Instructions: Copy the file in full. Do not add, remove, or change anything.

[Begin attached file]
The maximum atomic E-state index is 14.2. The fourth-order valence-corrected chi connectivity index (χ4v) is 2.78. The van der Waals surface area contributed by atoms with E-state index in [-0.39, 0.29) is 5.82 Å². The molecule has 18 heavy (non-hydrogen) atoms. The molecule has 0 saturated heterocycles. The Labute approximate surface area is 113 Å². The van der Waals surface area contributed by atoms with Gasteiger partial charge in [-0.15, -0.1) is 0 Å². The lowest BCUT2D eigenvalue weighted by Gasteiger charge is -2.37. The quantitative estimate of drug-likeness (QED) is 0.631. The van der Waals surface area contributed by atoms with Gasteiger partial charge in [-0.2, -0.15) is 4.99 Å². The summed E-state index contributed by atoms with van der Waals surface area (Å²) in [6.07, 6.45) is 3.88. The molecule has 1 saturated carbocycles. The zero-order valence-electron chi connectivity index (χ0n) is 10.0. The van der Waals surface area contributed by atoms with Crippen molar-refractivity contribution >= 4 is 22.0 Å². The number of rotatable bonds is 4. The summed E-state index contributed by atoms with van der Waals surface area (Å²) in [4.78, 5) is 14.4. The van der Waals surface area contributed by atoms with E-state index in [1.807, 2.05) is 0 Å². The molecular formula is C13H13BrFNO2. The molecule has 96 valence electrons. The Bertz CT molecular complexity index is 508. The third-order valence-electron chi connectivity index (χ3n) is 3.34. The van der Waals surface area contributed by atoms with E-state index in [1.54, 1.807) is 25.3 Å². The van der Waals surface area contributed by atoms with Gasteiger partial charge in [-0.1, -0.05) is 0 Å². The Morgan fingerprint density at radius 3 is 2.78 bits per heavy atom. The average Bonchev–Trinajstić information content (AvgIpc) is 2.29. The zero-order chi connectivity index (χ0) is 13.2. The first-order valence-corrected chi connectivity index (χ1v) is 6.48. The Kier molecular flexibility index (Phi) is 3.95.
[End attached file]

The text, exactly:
The maximum atomic E-state index is 14.2. The fourth-order valence-corrected chi connectivity index (χ4v) is 2.78. The van der Waals surface area contributed by atoms with E-state index in [-0.39, 0.29) is 5.82 Å². The molecule has 18 heavy (non-hydrogen) atoms. The molecule has 0 saturated heterocycles. The Labute approximate surface area is 113 Å². The van der Waals surface area contributed by atoms with Gasteiger partial charge in [-0.15, -0.1) is 0 Å². The lowest BCUT2D eigenvalue weighted by Gasteiger charge is -2.37. The quantitative estimate of drug-likeness (QED) is 0.631. The van der Waals surface area contributed by atoms with Gasteiger partial charge in [-0.2, -0.15) is 4.99 Å². The summed E-state index contributed by atoms with van der Waals surface area (Å²) in [6.07, 6.45) is 3.88. The molecule has 1 saturated carbocycles. The zero-order valence-electron chi connectivity index (χ0n) is 10.0. The van der Waals surface area contributed by atoms with Crippen molar-refractivity contribution >= 4 is 22.0 Å². The number of rotatable bonds is 4. The summed E-state index contributed by atoms with van der Waals surface area (Å²) in [4.78, 5) is 14.4. The van der Waals surface area contributed by atoms with E-state index in [1.807, 2.05) is 0 Å². The molecular formula is C13H13BrFNO2. The molecule has 96 valence electrons. The Bertz CT molecular complexity index is 508. The third-order valence-electron chi connectivity index (χ3n) is 3.34. The van der Waals surface area contributed by atoms with E-state index in [1.54, 1.807) is 25.3 Å². The van der Waals surface area contributed by atoms with Gasteiger partial charge in [-0.1, -0.05) is 0 Å². The Morgan fingerprint density at radius 3 is 2.78 bits per heavy atom. The average Bonchev–Trinajstić information content (AvgIpc) is 2.29. The zero-order chi connectivity index (χ0) is 13.2. The first-order valence-corrected chi connectivity index (χ1v) is 6.48. The Kier molecular flexibility index (Phi) is 3.95.